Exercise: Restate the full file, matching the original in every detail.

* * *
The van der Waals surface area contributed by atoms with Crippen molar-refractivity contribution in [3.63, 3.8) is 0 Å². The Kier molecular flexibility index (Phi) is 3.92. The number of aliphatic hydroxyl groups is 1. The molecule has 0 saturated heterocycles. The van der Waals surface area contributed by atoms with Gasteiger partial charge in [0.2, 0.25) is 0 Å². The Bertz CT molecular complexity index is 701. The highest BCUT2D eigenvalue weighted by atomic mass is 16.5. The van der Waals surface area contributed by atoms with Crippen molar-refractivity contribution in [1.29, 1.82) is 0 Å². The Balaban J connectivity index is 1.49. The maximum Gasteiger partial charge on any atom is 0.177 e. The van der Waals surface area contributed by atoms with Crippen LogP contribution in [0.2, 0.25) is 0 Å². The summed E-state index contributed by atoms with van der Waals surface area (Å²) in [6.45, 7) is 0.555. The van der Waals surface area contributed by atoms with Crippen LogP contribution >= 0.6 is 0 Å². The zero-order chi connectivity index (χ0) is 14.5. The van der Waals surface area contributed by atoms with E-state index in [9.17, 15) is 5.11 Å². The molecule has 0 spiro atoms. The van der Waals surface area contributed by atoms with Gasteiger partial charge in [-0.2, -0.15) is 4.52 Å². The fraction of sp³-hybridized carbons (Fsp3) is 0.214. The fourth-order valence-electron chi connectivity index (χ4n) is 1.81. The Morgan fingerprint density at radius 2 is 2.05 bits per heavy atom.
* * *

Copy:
The van der Waals surface area contributed by atoms with Crippen molar-refractivity contribution in [3.63, 3.8) is 0 Å². The Kier molecular flexibility index (Phi) is 3.92. The number of aliphatic hydroxyl groups is 1. The molecule has 0 saturated heterocycles. The van der Waals surface area contributed by atoms with Gasteiger partial charge in [0.2, 0.25) is 0 Å². The Bertz CT molecular complexity index is 701. The highest BCUT2D eigenvalue weighted by atomic mass is 16.5. The van der Waals surface area contributed by atoms with Crippen molar-refractivity contribution in [1.29, 1.82) is 0 Å². The Balaban J connectivity index is 1.49. The maximum Gasteiger partial charge on any atom is 0.177 e. The van der Waals surface area contributed by atoms with Crippen LogP contribution in [0.2, 0.25) is 0 Å². The summed E-state index contributed by atoms with van der Waals surface area (Å²) in [6.45, 7) is 0.555. The van der Waals surface area contributed by atoms with Crippen LogP contribution >= 0.6 is 0 Å². The zero-order chi connectivity index (χ0) is 14.5. The van der Waals surface area contributed by atoms with E-state index in [9.17, 15) is 5.11 Å². The molecule has 0 spiro atoms. The van der Waals surface area contributed by atoms with Gasteiger partial charge in [-0.2, -0.15) is 4.52 Å². The fraction of sp³-hybridized carbons (Fsp3) is 0.214. The fourth-order valence-electron chi connectivity index (χ4n) is 1.81. The Morgan fingerprint density at radius 2 is 2.05 bits per heavy atom.